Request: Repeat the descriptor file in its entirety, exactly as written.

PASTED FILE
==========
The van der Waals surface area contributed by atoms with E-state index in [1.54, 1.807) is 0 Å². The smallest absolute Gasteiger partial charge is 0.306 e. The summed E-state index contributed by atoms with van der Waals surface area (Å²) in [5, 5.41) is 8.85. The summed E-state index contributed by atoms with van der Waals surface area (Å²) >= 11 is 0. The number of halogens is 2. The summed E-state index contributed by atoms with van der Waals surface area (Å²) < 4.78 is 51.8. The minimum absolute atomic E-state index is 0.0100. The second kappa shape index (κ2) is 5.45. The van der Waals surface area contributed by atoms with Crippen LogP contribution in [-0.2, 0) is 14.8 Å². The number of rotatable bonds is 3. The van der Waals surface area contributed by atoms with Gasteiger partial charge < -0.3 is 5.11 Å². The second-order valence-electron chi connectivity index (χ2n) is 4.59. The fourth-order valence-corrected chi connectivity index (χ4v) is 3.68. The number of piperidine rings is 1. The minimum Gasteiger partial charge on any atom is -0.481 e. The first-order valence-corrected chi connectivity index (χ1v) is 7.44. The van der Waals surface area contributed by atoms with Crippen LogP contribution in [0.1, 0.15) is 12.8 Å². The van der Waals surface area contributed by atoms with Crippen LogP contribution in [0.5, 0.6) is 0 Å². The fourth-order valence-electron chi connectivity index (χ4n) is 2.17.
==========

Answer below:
The van der Waals surface area contributed by atoms with E-state index in [1.54, 1.807) is 0 Å². The smallest absolute Gasteiger partial charge is 0.306 e. The summed E-state index contributed by atoms with van der Waals surface area (Å²) in [5, 5.41) is 8.85. The summed E-state index contributed by atoms with van der Waals surface area (Å²) >= 11 is 0. The number of halogens is 2. The summed E-state index contributed by atoms with van der Waals surface area (Å²) < 4.78 is 51.8. The minimum absolute atomic E-state index is 0.0100. The second kappa shape index (κ2) is 5.45. The van der Waals surface area contributed by atoms with Crippen LogP contribution in [-0.2, 0) is 14.8 Å². The number of rotatable bonds is 3. The van der Waals surface area contributed by atoms with Gasteiger partial charge < -0.3 is 5.11 Å². The second-order valence-electron chi connectivity index (χ2n) is 4.59. The fourth-order valence-corrected chi connectivity index (χ4v) is 3.68. The number of piperidine rings is 1. The minimum Gasteiger partial charge on any atom is -0.481 e. The first-order valence-corrected chi connectivity index (χ1v) is 7.44. The van der Waals surface area contributed by atoms with Crippen LogP contribution in [0.1, 0.15) is 12.8 Å². The van der Waals surface area contributed by atoms with Crippen LogP contribution in [0.5, 0.6) is 0 Å². The fourth-order valence-electron chi connectivity index (χ4n) is 2.17.